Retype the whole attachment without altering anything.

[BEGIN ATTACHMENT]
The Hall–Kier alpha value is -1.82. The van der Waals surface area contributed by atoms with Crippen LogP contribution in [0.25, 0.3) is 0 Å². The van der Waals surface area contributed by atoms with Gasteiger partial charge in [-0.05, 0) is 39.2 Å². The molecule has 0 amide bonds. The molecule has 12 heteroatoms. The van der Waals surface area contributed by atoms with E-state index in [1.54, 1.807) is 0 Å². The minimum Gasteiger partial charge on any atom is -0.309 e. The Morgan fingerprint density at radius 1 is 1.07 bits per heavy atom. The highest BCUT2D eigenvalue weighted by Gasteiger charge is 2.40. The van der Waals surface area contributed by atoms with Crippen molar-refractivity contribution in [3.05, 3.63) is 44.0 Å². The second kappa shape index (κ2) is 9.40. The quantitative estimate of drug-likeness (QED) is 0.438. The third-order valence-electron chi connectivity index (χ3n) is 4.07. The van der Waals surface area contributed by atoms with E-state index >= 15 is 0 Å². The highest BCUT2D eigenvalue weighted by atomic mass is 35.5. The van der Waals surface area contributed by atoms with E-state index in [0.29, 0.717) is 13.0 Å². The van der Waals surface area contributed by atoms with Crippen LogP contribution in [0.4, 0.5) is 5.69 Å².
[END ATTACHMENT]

The Hall–Kier alpha value is -1.82. The van der Waals surface area contributed by atoms with Crippen LogP contribution in [0.25, 0.3) is 0 Å². The van der Waals surface area contributed by atoms with Gasteiger partial charge in [-0.05, 0) is 39.2 Å². The molecule has 0 amide bonds. The molecule has 12 heteroatoms. The van der Waals surface area contributed by atoms with E-state index in [1.54, 1.807) is 0 Å². The minimum Gasteiger partial charge on any atom is -0.309 e. The Morgan fingerprint density at radius 1 is 1.07 bits per heavy atom. The highest BCUT2D eigenvalue weighted by Gasteiger charge is 2.40. The van der Waals surface area contributed by atoms with Crippen molar-refractivity contribution in [3.05, 3.63) is 44.0 Å². The second kappa shape index (κ2) is 9.40. The quantitative estimate of drug-likeness (QED) is 0.438. The third-order valence-electron chi connectivity index (χ3n) is 4.07. The van der Waals surface area contributed by atoms with E-state index >= 15 is 0 Å². The highest BCUT2D eigenvalue weighted by atomic mass is 35.5. The van der Waals surface area contributed by atoms with E-state index in [0.29, 0.717) is 13.0 Å². The van der Waals surface area contributed by atoms with Crippen LogP contribution in [0.4, 0.5) is 5.69 Å².